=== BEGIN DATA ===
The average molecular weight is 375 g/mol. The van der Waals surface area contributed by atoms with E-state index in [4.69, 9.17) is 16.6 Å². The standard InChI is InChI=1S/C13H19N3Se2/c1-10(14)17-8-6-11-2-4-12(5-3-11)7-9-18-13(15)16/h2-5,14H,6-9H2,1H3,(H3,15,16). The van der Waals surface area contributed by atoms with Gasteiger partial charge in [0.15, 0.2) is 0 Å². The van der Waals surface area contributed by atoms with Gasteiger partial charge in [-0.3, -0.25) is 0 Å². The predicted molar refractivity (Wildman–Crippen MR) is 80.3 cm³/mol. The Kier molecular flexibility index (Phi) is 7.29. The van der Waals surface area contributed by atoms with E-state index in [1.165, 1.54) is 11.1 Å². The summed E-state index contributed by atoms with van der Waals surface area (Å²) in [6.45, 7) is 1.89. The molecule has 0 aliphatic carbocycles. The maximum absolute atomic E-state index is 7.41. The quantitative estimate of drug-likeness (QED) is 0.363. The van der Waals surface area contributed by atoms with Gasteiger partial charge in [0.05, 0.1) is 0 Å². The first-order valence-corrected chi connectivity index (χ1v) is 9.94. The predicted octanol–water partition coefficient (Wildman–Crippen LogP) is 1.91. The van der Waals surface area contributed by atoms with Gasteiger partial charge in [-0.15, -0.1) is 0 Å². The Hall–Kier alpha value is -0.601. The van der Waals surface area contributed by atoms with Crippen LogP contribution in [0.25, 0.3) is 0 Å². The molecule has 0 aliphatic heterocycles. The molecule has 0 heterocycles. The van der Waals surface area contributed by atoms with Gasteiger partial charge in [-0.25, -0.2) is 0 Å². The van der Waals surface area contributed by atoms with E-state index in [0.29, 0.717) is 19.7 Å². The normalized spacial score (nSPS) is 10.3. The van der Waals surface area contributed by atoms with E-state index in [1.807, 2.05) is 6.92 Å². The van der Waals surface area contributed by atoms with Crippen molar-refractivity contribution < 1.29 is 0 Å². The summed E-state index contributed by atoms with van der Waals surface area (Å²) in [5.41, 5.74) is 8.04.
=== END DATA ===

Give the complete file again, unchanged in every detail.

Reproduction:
The average molecular weight is 375 g/mol. The van der Waals surface area contributed by atoms with E-state index in [4.69, 9.17) is 16.6 Å². The standard InChI is InChI=1S/C13H19N3Se2/c1-10(14)17-8-6-11-2-4-12(5-3-11)7-9-18-13(15)16/h2-5,14H,6-9H2,1H3,(H3,15,16). The van der Waals surface area contributed by atoms with Gasteiger partial charge in [0.15, 0.2) is 0 Å². The van der Waals surface area contributed by atoms with Gasteiger partial charge in [-0.3, -0.25) is 0 Å². The predicted molar refractivity (Wildman–Crippen MR) is 80.3 cm³/mol. The Kier molecular flexibility index (Phi) is 7.29. The van der Waals surface area contributed by atoms with E-state index in [1.165, 1.54) is 11.1 Å². The summed E-state index contributed by atoms with van der Waals surface area (Å²) in [6.45, 7) is 1.89. The molecule has 0 aliphatic carbocycles. The maximum absolute atomic E-state index is 7.41. The quantitative estimate of drug-likeness (QED) is 0.363. The van der Waals surface area contributed by atoms with Gasteiger partial charge in [0.05, 0.1) is 0 Å². The first-order valence-corrected chi connectivity index (χ1v) is 9.94. The predicted octanol–water partition coefficient (Wildman–Crippen LogP) is 1.91. The van der Waals surface area contributed by atoms with Gasteiger partial charge in [-0.15, -0.1) is 0 Å². The Hall–Kier alpha value is -0.601. The van der Waals surface area contributed by atoms with Crippen LogP contribution in [0.25, 0.3) is 0 Å². The molecule has 0 aliphatic heterocycles. The molecule has 0 heterocycles. The van der Waals surface area contributed by atoms with Gasteiger partial charge in [-0.25, -0.2) is 0 Å². The van der Waals surface area contributed by atoms with E-state index in [0.29, 0.717) is 19.7 Å². The normalized spacial score (nSPS) is 10.3. The van der Waals surface area contributed by atoms with E-state index in [1.807, 2.05) is 6.92 Å². The van der Waals surface area contributed by atoms with Crippen molar-refractivity contribution < 1.29 is 0 Å². The summed E-state index contributed by atoms with van der Waals surface area (Å²) in [5.41, 5.74) is 8.04.